Home Page > News Item > ETHIOPIA: Eskinder Nega’s 18-year sentence upheld, four other journalists remain imprisoned under antiterrorism law

RAN 52/11 Update # 3 13 May 2013

The Writers in Prison Committee of PEN International protests in the strongest possible terms the Ethiopian Supreme Court’s 2 May 2013 decision to uphold Eskinder Nega’s conviction on highly dubious terrorism-related charges and his 18-year prison sentence. It also protests the continuing imprisonment of four other journalists under Ethiopia’s 2009 Anti-Terrorism Proclamation: Woubshet Taye and Reeyot Alemu, who are serving long sentences following their conviction in 2012, Yusuf Getachew who is detained pending trial, and Solomon Kebede, held without charge since January 2013. PEN believes that these journalists have been jailed because of their critical reporting and calls on the Ethiopian authorities to release them immediately and unconditionally.

On 2 May 2013, the Ethiopian Federal Supreme Court upheld the conviction and sentence of Eskinder Nega, journalist for now-defunct political magazine Change. One of the charges against Nega, “serving as a leader of a terrorist group”, was dropped, but his sentence was not reduced.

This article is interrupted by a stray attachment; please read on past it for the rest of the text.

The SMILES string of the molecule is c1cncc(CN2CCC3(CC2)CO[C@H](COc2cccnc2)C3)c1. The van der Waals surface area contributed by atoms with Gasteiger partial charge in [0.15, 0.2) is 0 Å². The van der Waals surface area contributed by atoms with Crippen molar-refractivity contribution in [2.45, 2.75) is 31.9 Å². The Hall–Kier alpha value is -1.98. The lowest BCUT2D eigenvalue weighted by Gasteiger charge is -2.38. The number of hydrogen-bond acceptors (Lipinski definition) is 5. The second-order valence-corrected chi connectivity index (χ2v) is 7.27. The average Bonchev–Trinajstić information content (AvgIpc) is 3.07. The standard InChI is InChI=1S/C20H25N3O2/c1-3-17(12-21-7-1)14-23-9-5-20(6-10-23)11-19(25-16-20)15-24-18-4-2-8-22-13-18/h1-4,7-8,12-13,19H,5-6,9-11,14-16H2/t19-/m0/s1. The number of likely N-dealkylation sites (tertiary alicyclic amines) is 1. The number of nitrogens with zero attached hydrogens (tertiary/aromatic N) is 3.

Eskinder Nega

Nega was arrested in September 2011, after publishing a column that questioned the government’s claim that a number of journalists it had detained were suspected terrorists; he also criticized the arrest of well-known Ethiopian actor and government critic Debebe Eshetu. During his trial, the judge reportedly accused Nega of using ‘the guise of freedom’ to ‘attempt to incite violence and overthrow the constitutional order.’ According to news reports, the judge claimed that Nega wanted to spark a popular revolt in the style of the Arab Spring. Nega was also accused of having links with Ginbot 7, a group regarded as a terrorist organization by the Ethiopian authorities. For more on Nega, click here.

An opinion handed down by the UN Working Group on Arbitrary Detention in December 2012, but only publicised in April 2013, found that the Ethiopian government’s continued detention of Nega constituted a violation of his right to free expression and due process under international law. The UN panel of five independent experts concluded that Nega’s imprisonment came “as a result of his peaceful exercise of the right to freedom of expression” and called for his immediate release.

Meanwhile, at least four other journalists remain imprisoned under Ethiopia’s 2009 Anti-Terrorism Proclamation. Woubshet Taye, deputy editor of the now-defunct Awramba Times, and Reeyot Alemu, a contributor to the independent weekly Feteh, have been detained since June 2011. It is widely believed by press freedom groups that both journalists were targeted for their coverage of banned opposition group.

Woubshet Taye

In January 2012, Taye and Alemu were convicted of lending support to groups designated ‘terrorist’ and sentenced to 14 years in prison. Alemu’s sentence was reduced to five years on appeal in August 2012 and most of the terrorism charges against her were dropped. However her final appeal, which sought her acquittal of the remaining charge of participating in the promotion or communication of a terrorist act, was rejected in January 2013.